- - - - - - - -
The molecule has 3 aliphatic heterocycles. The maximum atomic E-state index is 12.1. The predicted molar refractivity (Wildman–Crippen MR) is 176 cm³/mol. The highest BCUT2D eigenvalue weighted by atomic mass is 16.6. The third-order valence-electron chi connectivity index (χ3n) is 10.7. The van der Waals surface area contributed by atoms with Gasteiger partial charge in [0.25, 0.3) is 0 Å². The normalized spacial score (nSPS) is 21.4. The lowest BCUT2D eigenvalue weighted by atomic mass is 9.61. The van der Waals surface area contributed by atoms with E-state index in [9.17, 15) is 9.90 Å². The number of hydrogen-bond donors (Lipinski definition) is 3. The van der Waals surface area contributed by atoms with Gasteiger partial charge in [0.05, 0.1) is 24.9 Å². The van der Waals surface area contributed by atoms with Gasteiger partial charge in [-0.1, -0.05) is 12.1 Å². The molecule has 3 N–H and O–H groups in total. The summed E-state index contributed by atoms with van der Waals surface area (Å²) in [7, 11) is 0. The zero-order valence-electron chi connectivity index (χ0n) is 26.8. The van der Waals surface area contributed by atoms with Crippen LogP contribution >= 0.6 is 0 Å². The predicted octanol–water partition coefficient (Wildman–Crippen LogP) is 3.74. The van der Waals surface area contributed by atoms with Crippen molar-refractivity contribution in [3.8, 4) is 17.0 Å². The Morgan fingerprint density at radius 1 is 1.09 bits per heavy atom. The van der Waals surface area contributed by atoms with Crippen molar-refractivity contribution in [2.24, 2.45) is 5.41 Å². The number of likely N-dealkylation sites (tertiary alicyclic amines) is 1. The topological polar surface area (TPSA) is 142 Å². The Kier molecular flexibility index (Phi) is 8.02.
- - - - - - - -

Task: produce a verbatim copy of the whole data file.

The molecule has 3 aliphatic heterocycles. The maximum atomic E-state index is 12.1. The predicted molar refractivity (Wildman–Crippen MR) is 176 cm³/mol. The highest BCUT2D eigenvalue weighted by atomic mass is 16.6. The third-order valence-electron chi connectivity index (χ3n) is 10.7. The van der Waals surface area contributed by atoms with Gasteiger partial charge in [0.25, 0.3) is 0 Å². The normalized spacial score (nSPS) is 21.4. The lowest BCUT2D eigenvalue weighted by atomic mass is 9.61. The van der Waals surface area contributed by atoms with E-state index in [9.17, 15) is 9.90 Å². The number of hydrogen-bond donors (Lipinski definition) is 3. The van der Waals surface area contributed by atoms with Gasteiger partial charge in [0.05, 0.1) is 24.9 Å². The van der Waals surface area contributed by atoms with Gasteiger partial charge in [-0.1, -0.05) is 12.1 Å². The molecule has 3 N–H and O–H groups in total. The summed E-state index contributed by atoms with van der Waals surface area (Å²) in [7, 11) is 0. The zero-order valence-electron chi connectivity index (χ0n) is 26.8. The van der Waals surface area contributed by atoms with Crippen LogP contribution >= 0.6 is 0 Å². The predicted octanol–water partition coefficient (Wildman–Crippen LogP) is 3.74. The van der Waals surface area contributed by atoms with Crippen molar-refractivity contribution in [3.8, 4) is 17.0 Å². The Morgan fingerprint density at radius 1 is 1.09 bits per heavy atom. The van der Waals surface area contributed by atoms with Crippen molar-refractivity contribution in [2.24, 2.45) is 5.41 Å². The number of likely N-dealkylation sites (tertiary alicyclic amines) is 1. The topological polar surface area (TPSA) is 142 Å². The Kier molecular flexibility index (Phi) is 8.02.